Firth, Pond & Company

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Firth, Pond & Company was an American music company that published sheet music and distributed musical instruments in the 19th and early 20th centuries. The company began in 1847 when William Hall broke with partners John Firth and Sylvanus Pond, thus disbanding their New York-based publishing company, Firth & Hall.

Firth and Pond reformed under the name Firth, Pond & Company. Publishing of sheet music made up their core business, and the company played a key role in the popularizing of works by songwriters such as Stephen Foster and Dan Emmett. They preferred material from the minstrel shows to more serious fare, although the company did publish material such as Foster's non-blackface ballads and songs by Louis Moreau Gottschalk.

In the 1850s, demand steadily grew in the United States for guitars. Firth, Pond & Company offered the instruments under its imprint, advertising, "Guitars of Our Own Manufacture, of Superior Tone and Finish, in Lined Case, for $15 to $50".[1] These were actually created by guitar makers such as C. F. Martin and James Ashborn. By 1855, Firth, Pond & Company sold $50,000 in pianos and $30,000 in guitars and other instruments; sheet music revenues were only $70,000.[2]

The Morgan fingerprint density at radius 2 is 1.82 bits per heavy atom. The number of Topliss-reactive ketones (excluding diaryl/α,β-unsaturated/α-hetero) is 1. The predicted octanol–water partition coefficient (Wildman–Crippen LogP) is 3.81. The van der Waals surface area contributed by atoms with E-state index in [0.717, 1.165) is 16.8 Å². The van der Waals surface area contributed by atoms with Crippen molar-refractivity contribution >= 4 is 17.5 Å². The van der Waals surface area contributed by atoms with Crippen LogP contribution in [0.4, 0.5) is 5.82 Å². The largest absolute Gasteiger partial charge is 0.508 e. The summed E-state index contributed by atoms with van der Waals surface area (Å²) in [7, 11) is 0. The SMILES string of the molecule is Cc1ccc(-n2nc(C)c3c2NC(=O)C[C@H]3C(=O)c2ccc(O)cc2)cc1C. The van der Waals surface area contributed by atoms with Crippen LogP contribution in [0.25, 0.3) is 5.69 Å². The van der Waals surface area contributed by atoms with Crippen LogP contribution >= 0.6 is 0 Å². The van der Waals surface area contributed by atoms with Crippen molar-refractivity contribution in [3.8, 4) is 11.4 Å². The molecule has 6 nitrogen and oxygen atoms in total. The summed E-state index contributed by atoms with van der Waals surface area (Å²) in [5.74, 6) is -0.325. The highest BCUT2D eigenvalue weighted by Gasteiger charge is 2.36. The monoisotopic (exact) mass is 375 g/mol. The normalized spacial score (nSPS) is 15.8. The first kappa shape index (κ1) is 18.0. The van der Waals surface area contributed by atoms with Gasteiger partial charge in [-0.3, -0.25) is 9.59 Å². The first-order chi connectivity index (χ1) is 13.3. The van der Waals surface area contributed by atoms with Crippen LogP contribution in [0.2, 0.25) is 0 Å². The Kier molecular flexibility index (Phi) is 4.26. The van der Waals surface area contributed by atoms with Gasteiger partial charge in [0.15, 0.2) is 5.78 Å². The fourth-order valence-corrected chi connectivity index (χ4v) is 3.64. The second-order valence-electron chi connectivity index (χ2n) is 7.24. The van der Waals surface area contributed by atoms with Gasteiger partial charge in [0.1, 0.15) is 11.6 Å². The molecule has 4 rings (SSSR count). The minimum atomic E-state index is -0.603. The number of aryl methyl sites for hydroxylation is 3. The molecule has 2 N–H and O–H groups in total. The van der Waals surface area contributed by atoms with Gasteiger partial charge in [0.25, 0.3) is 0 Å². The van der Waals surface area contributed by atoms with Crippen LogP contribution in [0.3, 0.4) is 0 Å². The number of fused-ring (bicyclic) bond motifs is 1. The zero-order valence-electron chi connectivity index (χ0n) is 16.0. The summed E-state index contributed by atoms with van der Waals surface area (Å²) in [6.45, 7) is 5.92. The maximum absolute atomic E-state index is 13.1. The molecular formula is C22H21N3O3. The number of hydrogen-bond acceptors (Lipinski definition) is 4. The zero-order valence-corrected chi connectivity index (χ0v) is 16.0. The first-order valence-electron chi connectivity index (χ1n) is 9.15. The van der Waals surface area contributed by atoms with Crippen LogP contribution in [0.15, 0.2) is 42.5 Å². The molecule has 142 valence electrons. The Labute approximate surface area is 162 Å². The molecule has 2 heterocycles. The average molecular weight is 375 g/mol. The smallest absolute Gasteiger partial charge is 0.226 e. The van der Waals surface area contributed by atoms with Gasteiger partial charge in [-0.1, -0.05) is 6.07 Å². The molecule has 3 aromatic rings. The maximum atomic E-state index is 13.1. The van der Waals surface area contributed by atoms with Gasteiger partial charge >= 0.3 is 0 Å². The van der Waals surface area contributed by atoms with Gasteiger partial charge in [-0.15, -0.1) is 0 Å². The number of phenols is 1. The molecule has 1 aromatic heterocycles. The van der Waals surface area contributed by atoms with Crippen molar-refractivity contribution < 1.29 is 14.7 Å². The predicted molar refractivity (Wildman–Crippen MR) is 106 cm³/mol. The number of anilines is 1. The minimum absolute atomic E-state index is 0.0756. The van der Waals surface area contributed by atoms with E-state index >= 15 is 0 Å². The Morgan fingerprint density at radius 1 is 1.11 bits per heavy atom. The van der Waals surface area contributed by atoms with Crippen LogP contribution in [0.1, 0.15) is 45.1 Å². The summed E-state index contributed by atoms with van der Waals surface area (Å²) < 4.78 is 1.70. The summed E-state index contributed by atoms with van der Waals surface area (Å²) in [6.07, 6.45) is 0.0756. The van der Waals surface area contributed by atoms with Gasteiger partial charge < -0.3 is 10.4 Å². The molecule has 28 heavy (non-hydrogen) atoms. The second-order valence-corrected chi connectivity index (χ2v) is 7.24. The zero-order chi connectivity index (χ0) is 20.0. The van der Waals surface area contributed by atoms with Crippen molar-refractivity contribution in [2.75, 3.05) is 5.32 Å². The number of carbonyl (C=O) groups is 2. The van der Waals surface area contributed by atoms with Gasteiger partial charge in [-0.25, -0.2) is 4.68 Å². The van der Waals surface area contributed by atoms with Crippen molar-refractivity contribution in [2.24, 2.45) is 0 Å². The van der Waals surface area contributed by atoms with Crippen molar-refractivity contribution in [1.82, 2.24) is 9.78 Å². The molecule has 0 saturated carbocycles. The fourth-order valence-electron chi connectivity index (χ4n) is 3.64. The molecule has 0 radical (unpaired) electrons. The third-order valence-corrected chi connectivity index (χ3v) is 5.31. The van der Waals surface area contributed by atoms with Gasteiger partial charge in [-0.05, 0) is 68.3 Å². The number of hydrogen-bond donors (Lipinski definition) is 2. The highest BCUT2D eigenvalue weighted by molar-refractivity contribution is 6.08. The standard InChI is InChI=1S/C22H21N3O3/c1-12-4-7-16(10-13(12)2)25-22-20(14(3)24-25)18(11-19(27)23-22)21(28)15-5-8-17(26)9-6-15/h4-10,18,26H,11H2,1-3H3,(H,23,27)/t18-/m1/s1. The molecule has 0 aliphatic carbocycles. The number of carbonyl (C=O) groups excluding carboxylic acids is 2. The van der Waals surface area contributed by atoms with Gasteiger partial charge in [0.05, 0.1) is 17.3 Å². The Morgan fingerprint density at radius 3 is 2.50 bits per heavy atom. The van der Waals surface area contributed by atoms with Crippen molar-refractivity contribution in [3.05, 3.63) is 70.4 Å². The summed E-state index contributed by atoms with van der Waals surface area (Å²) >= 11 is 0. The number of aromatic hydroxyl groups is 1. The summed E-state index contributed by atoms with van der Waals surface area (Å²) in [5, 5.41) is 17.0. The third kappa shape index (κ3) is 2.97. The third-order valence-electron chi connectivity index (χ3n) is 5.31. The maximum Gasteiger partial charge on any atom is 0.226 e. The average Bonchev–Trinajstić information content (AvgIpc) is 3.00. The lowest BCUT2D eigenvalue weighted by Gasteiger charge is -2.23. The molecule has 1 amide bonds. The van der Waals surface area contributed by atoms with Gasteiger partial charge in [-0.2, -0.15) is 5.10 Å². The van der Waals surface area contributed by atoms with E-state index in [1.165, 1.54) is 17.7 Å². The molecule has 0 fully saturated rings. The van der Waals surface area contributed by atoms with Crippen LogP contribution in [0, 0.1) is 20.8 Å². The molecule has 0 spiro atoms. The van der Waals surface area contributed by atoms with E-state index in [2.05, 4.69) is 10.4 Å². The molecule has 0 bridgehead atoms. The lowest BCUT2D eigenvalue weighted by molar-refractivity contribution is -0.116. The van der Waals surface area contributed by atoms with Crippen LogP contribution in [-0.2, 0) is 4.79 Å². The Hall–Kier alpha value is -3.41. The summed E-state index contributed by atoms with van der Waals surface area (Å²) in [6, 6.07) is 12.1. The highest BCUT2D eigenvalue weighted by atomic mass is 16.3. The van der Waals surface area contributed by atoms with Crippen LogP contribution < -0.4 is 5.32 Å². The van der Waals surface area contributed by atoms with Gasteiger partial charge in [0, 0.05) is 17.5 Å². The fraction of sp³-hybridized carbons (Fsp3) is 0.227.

When Firth and Pond parted ways, the company split into Firth, Son & Company and William Pond & Company.

Notes[edit]

  1. ^ 1 January 1853. Musical World and New York Musical Times, p. 45. Quoted in Gura 223 note 5.
  2. ^ Figures from Gura 124.

References[edit]

  • Emerson, Ken (1997). Doo-Dah! Stephen Foster and the Rise of American Popular Culture. Da Capo Press.
  • Gura, Philip F. (2003). C. F. Martin and His Guitars, 1796–1873. The University of North Carolina Press.
  • Starr, S. Frederick (1995). Louis Moreau Gottschalk. University of Illinois Press.

Further reading[edit]

  • "Firth Pond & Co - New York Makers". Retrieved May 13, 2011.  Lifetime-charts of the lives of Firth, Hall and Pond and the fates of their respective businesses, and their relations with the flute world.